SoCal Wins TV Honor | KCET
SoCal Wins TV Honor
SoCal Connected is proud to announce that we have won the prestigious Alfred I. duPont-Columbia University Award in broadcast news for our investigative reporting to hold public officials accountable.
The duPont-Columbia Award honors excellence in broadcast journalism and is considered equivalent to the Pulitzer Prize.
The duPont award committee praised our talented reporters and producers for:
...in-depth stories that exposed elected representatives who don’t do their jobs on the local, state and federal levels. KCET’s reporting teams showcased television journalism at its best in these stories.
The committee recognized SoCal for reporting in three separate areas: a series of stories that exposed the rapid, and often illegal growth of medical marijuana shops in Los Angeles; a six-month investigation that revealed negligence and fraud by CalOSHA, a state agency mandated to protect workers; and a series of reports on FEMA flood zone designations that forced some California homeowners to pay for expensive, mandatory flood insurance or lose their homes - even in areas that haven’t seen flooding in decades.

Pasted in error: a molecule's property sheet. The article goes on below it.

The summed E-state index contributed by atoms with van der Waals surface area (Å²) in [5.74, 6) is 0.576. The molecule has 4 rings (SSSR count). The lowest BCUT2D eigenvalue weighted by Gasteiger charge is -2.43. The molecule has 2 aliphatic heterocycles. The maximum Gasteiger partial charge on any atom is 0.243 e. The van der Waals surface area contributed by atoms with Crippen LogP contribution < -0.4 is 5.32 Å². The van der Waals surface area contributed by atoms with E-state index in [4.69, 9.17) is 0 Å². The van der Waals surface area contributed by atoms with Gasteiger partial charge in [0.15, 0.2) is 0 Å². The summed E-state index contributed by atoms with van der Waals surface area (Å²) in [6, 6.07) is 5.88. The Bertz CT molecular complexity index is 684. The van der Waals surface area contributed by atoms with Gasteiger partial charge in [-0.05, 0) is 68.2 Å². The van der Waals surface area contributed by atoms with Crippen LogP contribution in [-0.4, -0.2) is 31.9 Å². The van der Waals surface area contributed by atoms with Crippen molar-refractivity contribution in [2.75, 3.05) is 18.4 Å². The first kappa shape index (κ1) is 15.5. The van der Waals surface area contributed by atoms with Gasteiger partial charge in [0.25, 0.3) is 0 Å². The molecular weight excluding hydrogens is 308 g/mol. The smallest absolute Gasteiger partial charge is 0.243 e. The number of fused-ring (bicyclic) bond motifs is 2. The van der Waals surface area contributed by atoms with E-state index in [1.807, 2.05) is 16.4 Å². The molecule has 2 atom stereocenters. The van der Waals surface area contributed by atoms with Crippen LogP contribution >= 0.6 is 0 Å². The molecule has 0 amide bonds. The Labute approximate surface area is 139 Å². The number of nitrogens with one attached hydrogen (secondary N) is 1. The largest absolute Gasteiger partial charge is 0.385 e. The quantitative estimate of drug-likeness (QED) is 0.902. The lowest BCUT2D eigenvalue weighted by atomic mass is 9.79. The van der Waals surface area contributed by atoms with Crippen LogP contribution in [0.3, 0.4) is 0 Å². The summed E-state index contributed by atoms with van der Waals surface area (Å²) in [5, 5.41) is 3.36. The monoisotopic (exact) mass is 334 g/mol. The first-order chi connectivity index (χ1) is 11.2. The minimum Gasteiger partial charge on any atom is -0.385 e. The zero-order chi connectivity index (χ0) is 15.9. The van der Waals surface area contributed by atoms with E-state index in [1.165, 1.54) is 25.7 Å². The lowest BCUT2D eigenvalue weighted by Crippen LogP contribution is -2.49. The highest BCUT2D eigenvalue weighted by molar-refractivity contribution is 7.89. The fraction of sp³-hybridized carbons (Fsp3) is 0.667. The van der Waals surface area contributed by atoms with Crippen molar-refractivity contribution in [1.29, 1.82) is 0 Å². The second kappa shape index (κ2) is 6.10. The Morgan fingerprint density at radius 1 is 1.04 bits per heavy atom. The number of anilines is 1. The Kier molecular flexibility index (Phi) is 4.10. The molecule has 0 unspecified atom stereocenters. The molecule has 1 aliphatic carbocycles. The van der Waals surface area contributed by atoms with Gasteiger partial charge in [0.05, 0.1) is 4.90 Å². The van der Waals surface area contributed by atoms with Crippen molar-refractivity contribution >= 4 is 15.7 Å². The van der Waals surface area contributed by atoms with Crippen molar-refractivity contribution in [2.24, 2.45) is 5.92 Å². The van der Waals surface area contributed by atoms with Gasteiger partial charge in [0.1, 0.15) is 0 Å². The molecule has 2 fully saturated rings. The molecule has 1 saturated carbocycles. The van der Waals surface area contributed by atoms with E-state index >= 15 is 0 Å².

We are proud to say this is SoCal's second major award in 2010. Earlier this year we won the 2010 George Foster Peabody Award, another of journalism’s most prestigious honors.
Watch all of the award winning investigations below, and read the full press release here.
The talented crew that earned this award includes reporters John Larson, Steve Lopez, Judy Muller, and Vince Gonzales; producers Karen Foshay and Rick Wilkinson; anchor Val Zavala; senior producer Justine Schmidt; supervising producer Linda Burns; associate producers Brian Frank, Alexandria Gales and Lata Pandya; editors Alberto Arce and Michael Bloecher; graphic designer Robert Vega; web producer Steve Proffitt; web associate producer Brian Frank; and executive producer Bret Marcus.
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Take a rare behind-the-scenes look inside the busiest fire station in the country, where firefighters act as both primary care providers and emergency responders for the nearly 5,000 people living on Skid Row.
In 2019, California, one of the nation’s most secretive states when it comes to police files, put SB1421 into effect. But a year into the new transparency law, journalists and the public are realizing that the law may not be as transparent as expected.
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Socal Connected looks at what happened to LA Jets’ Obea Moore and the current state of youth track and field today.
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